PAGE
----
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Avian Influenza Travel Advice

Avian influenza, known as bird flu, does not commonly infect humans. The disease is found in wild birds and can spread to domesticated birds like chickens. There are a few instances of human-to-human transmission. You can plan to avoid the potential risks of bird flu during your travels.

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Are you concerned about bird flu outbreaks during your travels? Keep reading our travel guide to learn how you can take precautions against avian influenza!

In this article, we’ll explain what bird flu is and how it spreads. We’ll also make sure you know how to avoid it and the signs that you need treatment. You’ll also find links for travel insurance to protect you financially when health concerns arise during travel!

After reading about avian influenza, check out our article on the 14 most common diseases abroad.

What Causes Avian Influenza?

Avian Influenza is a virus found in wild waterfowl populations, which spreads to domesticated birds. Rarely, bird flu transmits to humans who come in contact with infected birds or contaminated surfaces. In extremely rare settings, humans have caught bird flu from another human in close contact.

Bird flu in humans is usually caused by either the H7N9 strain or the H5N1 strain. These strains are responsible for most cases and deaths related to avian influenza. 

Is Avian Influenza Contagious?

The typical source of infection in humans is from infected birds or contaminated surfaces. Infected birds shed the virus, and when those viral particles come in contact with a human’s eyes, mouth, or nose, infection is possible.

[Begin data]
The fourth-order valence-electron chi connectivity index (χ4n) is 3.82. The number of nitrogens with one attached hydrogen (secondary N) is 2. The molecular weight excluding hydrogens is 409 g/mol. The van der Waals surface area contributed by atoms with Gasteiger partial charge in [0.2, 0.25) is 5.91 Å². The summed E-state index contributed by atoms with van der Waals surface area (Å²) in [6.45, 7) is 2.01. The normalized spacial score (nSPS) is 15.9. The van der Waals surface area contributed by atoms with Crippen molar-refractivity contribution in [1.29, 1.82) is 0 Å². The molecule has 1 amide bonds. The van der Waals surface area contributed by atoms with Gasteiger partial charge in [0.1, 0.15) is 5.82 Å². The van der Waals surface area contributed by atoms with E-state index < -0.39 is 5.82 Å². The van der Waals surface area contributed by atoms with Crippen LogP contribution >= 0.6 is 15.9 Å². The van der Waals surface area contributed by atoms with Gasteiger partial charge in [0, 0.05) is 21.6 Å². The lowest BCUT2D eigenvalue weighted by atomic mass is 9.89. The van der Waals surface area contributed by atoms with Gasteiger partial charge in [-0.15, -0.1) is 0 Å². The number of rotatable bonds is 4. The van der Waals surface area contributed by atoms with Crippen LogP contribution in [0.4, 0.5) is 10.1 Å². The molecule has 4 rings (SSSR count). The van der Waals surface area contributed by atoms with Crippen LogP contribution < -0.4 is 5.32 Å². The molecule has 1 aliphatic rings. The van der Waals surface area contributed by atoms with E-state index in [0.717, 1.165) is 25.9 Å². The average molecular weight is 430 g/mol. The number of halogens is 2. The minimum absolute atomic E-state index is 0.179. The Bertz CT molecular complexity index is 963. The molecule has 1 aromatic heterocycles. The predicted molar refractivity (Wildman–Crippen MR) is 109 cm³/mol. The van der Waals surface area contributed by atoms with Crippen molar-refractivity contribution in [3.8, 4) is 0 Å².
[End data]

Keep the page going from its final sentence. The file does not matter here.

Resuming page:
There are still cases where scientists suspect human-to-human transmission. In one instance, the virus likely spread from poultry farm workers to family members.

In another example, a father likely contracted bird flu while visiting his son in the hospital. His son was hospitalized for a severe H5N1 infection, and the father had prolonged, unprotected contact.

Human-human transmission has yet to be sustained. However, due to the possibility of the virus mutating, bird flu does have pandemic potential. Each possible human-to-human transmission is closely monitored and investigated.

Common Symptoms of Avian Influenza

Bird flu symptoms range from mild, with almost no symptoms, to severe. Moderate symptoms include fever or feeling feverish, cough, sore throat, headaches, and fatigue. Severe symptoms of avian influenza include pneumonia or difficulty breathing that requires hospitalization.

Less common symptoms recorded for avian influenza include nauseous, vomiting, diarrhea, or seizures.

It’s important to note that bird flu is a very dangerous illness. From January of 2003 to January of 2023, there were a total of 868 human cases of bird flu. Of those cases, 457 were fatal. That means the fatality rate was 53%.

Symptoms for bird flu may be similar to other respiratory infections like tuberculosis or MERS-CoV.

Avian Influenza Man in Blue Hazmat Suit

Where Avian Influenza Is Found

Avian influenza cases in humans have been concentrated in China, Cambodia, Lao People’s Democratic Republic, and Vietnam. Cases in flocks of birds have been found worldwide. Therefore, it’s important to protect yourself in settings where transmission is possible.

Key situations where the virus can spread from infected birds to humans include coming into contact with bird poop from infected birds, poultry farms, where poultry is slaughtered, live poultry markets, or undercooked eggs or chicken.

Avian Influenza Travel Restrictions

Currently, there are no travel restrictions for avian influenza (also known as bird flu.)

How to Avoid Avian Influenza While Traveling Abroad

You can prevent bird flu by avoiding settings where you may come in contact with the virus. By eating only cooked eggs and poultry products, you will lower your risk since cooking inactivates the virus.

There are other settings that you should avoid in order to prevent avian flu.

Contaminated Surfaces

Surfaces contaminated with blood or feces from birds could have viral particles. If you touch these surfaces and then touch your mouth, nose, or eyes, you could become infected. Always disinfect surfaces that have come in contact with raw poultry or meat to protect yourself from bird flu and other food-borne pathogens.